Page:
November 15, 2019

How Much Is My Business Worth?

By Thomas Insalaco, Manager, Advisory Services

Contributors Marissa Turrell, ASA, CVA, Director, Advisory Services & Carla Glass, CFA, FASA, Managing Director, Valuation & List

How Much Is My Business Worth? Advisory

How much is your business worth? The answer to that question depends on the reason you are asking.

One method to value the equity in a business entails estimating the future cash flows available to shareholders and dividing those cash flows by a discount factor, which is estimated based on the risks the business faces.

The value produced by this method could get you to an estimated value of 100% of the equity in the company, depending on the cash flows. In the valuation profession, this is referred to as a control level of value. This amount can be useful for internal decision-making purposes, such as allocation of capital, how much debt funding should be used, evaluation of potential acquisitions, and other similar issues.

Dividing the estimated value of 100% of the company’s equity by the total shares outstanding will get you to a value per share. However, the owner of a single share could face legal restrictions on the ability to sell that interest and might have no say on the dividends he or she will receive. Therefore, discounts to that per-share price for lack of control and lack of marketability might be appropriate. The discounted value of a share can be useful for buying out minority shareholders (depending on the circumstances), setting the price for new shareholders to buy in, or for estimating taxes when a minority stake of the company is gifted. This is referred to as a non-controlling, non-marketable level of value.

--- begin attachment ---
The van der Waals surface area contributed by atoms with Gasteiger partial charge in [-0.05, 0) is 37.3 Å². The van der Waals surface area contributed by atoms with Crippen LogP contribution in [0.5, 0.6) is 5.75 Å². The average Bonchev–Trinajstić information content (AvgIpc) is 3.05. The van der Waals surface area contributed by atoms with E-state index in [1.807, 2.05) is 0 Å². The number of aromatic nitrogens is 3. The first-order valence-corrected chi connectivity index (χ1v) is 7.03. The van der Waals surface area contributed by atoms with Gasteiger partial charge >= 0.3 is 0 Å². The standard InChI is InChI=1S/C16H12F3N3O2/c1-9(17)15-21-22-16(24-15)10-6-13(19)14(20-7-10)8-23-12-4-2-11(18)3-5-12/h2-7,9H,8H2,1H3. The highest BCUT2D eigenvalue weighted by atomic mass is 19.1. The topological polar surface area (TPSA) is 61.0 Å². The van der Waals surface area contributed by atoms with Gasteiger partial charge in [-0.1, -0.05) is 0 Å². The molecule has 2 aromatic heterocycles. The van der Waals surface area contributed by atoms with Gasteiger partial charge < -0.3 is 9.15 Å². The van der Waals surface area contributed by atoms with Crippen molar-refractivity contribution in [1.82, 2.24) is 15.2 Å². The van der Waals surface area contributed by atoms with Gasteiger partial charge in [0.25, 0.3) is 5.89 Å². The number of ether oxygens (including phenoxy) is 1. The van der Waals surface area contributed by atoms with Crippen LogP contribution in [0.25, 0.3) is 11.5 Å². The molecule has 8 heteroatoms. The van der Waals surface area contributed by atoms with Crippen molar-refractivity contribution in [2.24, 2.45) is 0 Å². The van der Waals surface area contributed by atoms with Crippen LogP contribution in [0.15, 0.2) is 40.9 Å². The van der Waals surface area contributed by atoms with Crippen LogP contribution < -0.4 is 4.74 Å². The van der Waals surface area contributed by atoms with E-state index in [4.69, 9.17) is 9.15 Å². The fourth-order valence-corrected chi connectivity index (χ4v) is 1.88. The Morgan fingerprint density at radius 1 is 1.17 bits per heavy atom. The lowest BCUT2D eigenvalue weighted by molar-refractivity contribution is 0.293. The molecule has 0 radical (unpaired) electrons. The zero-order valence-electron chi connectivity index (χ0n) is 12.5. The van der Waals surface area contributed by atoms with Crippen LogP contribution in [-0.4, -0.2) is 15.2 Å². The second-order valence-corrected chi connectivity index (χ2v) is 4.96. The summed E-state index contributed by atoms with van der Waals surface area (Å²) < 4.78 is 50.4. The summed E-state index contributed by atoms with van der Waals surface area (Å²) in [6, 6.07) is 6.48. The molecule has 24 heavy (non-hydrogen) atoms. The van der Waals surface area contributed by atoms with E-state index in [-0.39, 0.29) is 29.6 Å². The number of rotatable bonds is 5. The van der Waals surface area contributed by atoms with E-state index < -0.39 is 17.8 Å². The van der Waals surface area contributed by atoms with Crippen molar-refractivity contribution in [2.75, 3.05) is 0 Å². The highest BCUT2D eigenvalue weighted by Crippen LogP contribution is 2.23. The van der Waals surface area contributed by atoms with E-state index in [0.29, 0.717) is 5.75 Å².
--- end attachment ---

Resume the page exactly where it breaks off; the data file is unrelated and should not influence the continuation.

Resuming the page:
You might hear about a local competitor who recently sold a business for a relatively high multiple. That multiple applied to your company might produce a value higher than the control level of value previously discussed. That is likely if a strategic buyer who considered synergies when establishing an offer price bought your competitor. That value would represent a strategic level of value.

How much of a premium you could get above your control level of value depends on who wants to buy your company and what synergies they think they can get by integrating your operations into their business. Synergies could be in the form of additional revenues from cross-selling into the combined company or cost savings from streamlining redundant operating expenses. A buyer may also add a premium for the value they see from eliminating a competitor through horizontal integration, or by improving logistics in the supply chain through vertical integration.

It is important to note that you cannot realize a strategic value without giving up control of the business. The buyer might make significant changes to the business, including laying off employees who might be people you have known for years and with whom you have developed strong relationships.

Depending on the reason for your valuation, you can reach different valuation conclusions. If you would like to discuss your valuation options, please reach out to us.

In the next issue, we will discuss measuring and tracking returns on your business and why doing so is important.